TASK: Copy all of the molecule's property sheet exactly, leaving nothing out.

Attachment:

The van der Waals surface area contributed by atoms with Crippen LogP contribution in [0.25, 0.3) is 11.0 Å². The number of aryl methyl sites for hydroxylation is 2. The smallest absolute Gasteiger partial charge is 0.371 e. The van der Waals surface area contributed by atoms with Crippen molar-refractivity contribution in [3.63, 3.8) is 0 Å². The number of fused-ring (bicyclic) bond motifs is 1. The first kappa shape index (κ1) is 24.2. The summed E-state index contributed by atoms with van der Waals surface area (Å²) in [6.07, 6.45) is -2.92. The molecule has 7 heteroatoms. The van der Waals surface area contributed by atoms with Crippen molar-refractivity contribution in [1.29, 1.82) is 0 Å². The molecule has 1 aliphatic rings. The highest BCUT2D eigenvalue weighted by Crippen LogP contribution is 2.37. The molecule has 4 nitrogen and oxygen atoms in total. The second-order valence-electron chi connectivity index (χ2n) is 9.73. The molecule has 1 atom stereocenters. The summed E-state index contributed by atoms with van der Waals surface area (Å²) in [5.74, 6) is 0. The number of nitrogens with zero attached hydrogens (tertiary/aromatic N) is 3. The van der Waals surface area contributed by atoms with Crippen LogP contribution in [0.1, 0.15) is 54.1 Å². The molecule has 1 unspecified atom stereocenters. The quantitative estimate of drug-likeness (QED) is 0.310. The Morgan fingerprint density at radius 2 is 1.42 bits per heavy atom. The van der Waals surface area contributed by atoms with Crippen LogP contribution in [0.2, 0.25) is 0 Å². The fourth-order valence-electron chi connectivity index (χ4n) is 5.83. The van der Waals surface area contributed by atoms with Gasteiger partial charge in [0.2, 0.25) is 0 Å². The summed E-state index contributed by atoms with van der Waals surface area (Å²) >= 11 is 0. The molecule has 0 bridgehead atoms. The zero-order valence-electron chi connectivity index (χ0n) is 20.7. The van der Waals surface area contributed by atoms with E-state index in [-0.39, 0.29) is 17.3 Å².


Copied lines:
The van der Waals surface area contributed by atoms with Crippen LogP contribution in [0.25, 0.3) is 11.0 Å². The number of aryl methyl sites for hydroxylation is 2. The smallest absolute Gasteiger partial charge is 0.371 e. The van der Waals surface area contributed by atoms with Crippen molar-refractivity contribution in [3.63, 3.8) is 0 Å². The number of fused-ring (bicyclic) bond motifs is 1. The first kappa shape index (κ1) is 24.2. The summed E-state index contributed by atoms with van der Waals surface area (Å²) in [6.07, 6.45) is -2.92. The molecule has 7 heteroatoms. The van der Waals surface area contributed by atoms with Crippen molar-refractivity contribution in [1.29, 1.82) is 0 Å². The molecule has 1 aliphatic rings. The highest BCUT2D eigenvalue weighted by Crippen LogP contribution is 2.37. The molecule has 4 nitrogen and oxygen atoms in total. The second-order valence-electron chi connectivity index (χ2n) is 9.73. The molecule has 1 atom stereocenters. The summed E-state index contributed by atoms with van der Waals surface area (Å²) in [5.74, 6) is 0. The number of nitrogens with zero attached hydrogens (tertiary/aromatic N) is 3. The van der Waals surface area contributed by atoms with Crippen LogP contribution in [0.1, 0.15) is 54.1 Å². The molecule has 1 unspecified atom stereocenters. The quantitative estimate of drug-likeness (QED) is 0.310. The Morgan fingerprint density at radius 2 is 1.42 bits per heavy atom. The van der Waals surface area contributed by atoms with Crippen LogP contribution in [0.2, 0.25) is 0 Å². The fourth-order valence-electron chi connectivity index (χ4n) is 5.83. The van der Waals surface area contributed by atoms with Gasteiger partial charge in [0.2, 0.25) is 0 Å². The summed E-state index contributed by atoms with van der Waals surface area (Å²) >= 11 is 0. The molecule has 0 bridgehead atoms. The zero-order valence-electron chi connectivity index (χ0n) is 20.7. The van der Waals surface area contributed by atoms with E-state index in [-0.39, 0.29) is 17.3 Å².